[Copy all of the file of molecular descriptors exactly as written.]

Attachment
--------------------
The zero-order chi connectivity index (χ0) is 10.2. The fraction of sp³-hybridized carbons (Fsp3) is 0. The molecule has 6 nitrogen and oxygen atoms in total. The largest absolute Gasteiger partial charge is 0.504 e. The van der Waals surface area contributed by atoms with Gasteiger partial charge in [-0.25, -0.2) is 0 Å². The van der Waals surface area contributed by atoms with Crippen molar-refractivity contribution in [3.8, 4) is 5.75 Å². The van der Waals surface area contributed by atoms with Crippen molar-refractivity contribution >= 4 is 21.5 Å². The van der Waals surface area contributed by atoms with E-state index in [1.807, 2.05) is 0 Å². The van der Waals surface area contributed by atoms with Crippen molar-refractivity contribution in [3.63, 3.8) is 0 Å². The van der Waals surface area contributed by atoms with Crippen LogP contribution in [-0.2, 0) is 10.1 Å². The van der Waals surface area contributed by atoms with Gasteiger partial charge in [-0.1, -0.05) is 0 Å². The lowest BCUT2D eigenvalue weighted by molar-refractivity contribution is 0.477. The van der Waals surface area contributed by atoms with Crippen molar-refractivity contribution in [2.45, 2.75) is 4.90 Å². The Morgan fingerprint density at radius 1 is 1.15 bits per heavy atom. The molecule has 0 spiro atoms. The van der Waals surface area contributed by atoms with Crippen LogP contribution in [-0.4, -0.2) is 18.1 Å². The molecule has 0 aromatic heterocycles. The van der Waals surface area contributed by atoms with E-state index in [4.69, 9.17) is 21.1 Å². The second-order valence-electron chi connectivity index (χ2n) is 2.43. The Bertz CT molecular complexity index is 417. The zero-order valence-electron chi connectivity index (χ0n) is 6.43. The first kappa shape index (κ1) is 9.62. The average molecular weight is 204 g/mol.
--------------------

The zero-order chi connectivity index (χ0) is 10.2. The fraction of sp³-hybridized carbons (Fsp3) is 0. The molecule has 6 nitrogen and oxygen atoms in total. The largest absolute Gasteiger partial charge is 0.504 e. The van der Waals surface area contributed by atoms with Gasteiger partial charge in [-0.25, -0.2) is 0 Å². The van der Waals surface area contributed by atoms with Crippen molar-refractivity contribution in [3.8, 4) is 5.75 Å². The van der Waals surface area contributed by atoms with Crippen molar-refractivity contribution >= 4 is 21.5 Å². The van der Waals surface area contributed by atoms with E-state index in [1.807, 2.05) is 0 Å². The van der Waals surface area contributed by atoms with Crippen molar-refractivity contribution in [3.63, 3.8) is 0 Å². The van der Waals surface area contributed by atoms with Crippen LogP contribution in [-0.2, 0) is 10.1 Å². The van der Waals surface area contributed by atoms with Gasteiger partial charge in [-0.1, -0.05) is 0 Å². The lowest BCUT2D eigenvalue weighted by molar-refractivity contribution is 0.477. The van der Waals surface area contributed by atoms with Crippen molar-refractivity contribution in [2.45, 2.75) is 4.90 Å². The Morgan fingerprint density at radius 1 is 1.15 bits per heavy atom. The molecule has 0 spiro atoms. The van der Waals surface area contributed by atoms with Crippen LogP contribution in [-0.4, -0.2) is 18.1 Å². The molecule has 0 aromatic heterocycles. The van der Waals surface area contributed by atoms with E-state index in [4.69, 9.17) is 21.1 Å². The second-order valence-electron chi connectivity index (χ2n) is 2.43. The Bertz CT molecular complexity index is 417. The zero-order valence-electron chi connectivity index (χ0n) is 6.43. The first kappa shape index (κ1) is 9.62. The average molecular weight is 204 g/mol.